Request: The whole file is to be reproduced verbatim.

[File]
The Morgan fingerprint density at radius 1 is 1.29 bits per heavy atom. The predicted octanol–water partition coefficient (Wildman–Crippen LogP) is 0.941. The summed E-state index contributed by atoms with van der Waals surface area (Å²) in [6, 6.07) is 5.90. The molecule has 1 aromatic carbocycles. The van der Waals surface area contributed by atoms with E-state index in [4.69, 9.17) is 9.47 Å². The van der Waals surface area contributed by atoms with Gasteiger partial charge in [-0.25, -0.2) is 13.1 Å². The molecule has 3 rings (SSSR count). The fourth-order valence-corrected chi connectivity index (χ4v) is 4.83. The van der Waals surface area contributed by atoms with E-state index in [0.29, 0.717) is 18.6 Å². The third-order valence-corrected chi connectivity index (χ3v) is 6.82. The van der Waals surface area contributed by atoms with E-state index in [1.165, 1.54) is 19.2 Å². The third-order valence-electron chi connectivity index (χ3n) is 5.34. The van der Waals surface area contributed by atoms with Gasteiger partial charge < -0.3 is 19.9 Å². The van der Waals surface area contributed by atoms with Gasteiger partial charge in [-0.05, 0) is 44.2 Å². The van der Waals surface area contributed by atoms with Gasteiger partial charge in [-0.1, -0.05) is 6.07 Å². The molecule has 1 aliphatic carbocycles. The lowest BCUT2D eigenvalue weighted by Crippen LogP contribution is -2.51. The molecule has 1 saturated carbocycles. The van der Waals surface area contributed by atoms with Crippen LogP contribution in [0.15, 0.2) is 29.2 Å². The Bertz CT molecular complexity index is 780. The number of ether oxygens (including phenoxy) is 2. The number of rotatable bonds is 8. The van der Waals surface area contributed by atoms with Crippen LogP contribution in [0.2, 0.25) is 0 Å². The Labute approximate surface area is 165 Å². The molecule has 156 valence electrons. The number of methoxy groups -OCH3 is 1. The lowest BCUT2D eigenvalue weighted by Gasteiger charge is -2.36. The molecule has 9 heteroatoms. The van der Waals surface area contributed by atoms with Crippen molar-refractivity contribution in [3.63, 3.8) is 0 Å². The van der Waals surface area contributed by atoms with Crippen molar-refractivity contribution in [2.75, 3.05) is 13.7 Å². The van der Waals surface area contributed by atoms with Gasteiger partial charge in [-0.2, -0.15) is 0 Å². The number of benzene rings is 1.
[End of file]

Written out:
The Morgan fingerprint density at radius 1 is 1.29 bits per heavy atom. The predicted octanol–water partition coefficient (Wildman–Crippen LogP) is 0.941. The summed E-state index contributed by atoms with van der Waals surface area (Å²) in [6, 6.07) is 5.90. The molecule has 1 aromatic carbocycles. The van der Waals surface area contributed by atoms with E-state index in [4.69, 9.17) is 9.47 Å². The van der Waals surface area contributed by atoms with Gasteiger partial charge in [-0.25, -0.2) is 13.1 Å². The molecule has 3 rings (SSSR count). The fourth-order valence-corrected chi connectivity index (χ4v) is 4.83. The van der Waals surface area contributed by atoms with E-state index in [0.29, 0.717) is 18.6 Å². The third-order valence-corrected chi connectivity index (χ3v) is 6.82. The van der Waals surface area contributed by atoms with E-state index in [1.165, 1.54) is 19.2 Å². The third-order valence-electron chi connectivity index (χ3n) is 5.34. The van der Waals surface area contributed by atoms with Gasteiger partial charge < -0.3 is 19.9 Å². The van der Waals surface area contributed by atoms with Gasteiger partial charge in [-0.05, 0) is 44.2 Å². The van der Waals surface area contributed by atoms with Gasteiger partial charge in [-0.1, -0.05) is 6.07 Å². The molecule has 1 aliphatic carbocycles. The lowest BCUT2D eigenvalue weighted by Crippen LogP contribution is -2.51. The molecule has 1 saturated carbocycles. The van der Waals surface area contributed by atoms with Crippen LogP contribution in [0.15, 0.2) is 29.2 Å². The Bertz CT molecular complexity index is 780. The number of ether oxygens (including phenoxy) is 2. The number of rotatable bonds is 8. The van der Waals surface area contributed by atoms with Crippen LogP contribution in [0.2, 0.25) is 0 Å². The Labute approximate surface area is 165 Å². The molecule has 156 valence electrons. The number of methoxy groups -OCH3 is 1. The lowest BCUT2D eigenvalue weighted by Gasteiger charge is -2.36. The molecule has 9 heteroatoms. The van der Waals surface area contributed by atoms with Crippen molar-refractivity contribution in [3.63, 3.8) is 0 Å². The van der Waals surface area contributed by atoms with Crippen molar-refractivity contribution in [2.75, 3.05) is 13.7 Å². The van der Waals surface area contributed by atoms with Gasteiger partial charge in [-0.2, -0.15) is 0 Å². The number of benzene rings is 1.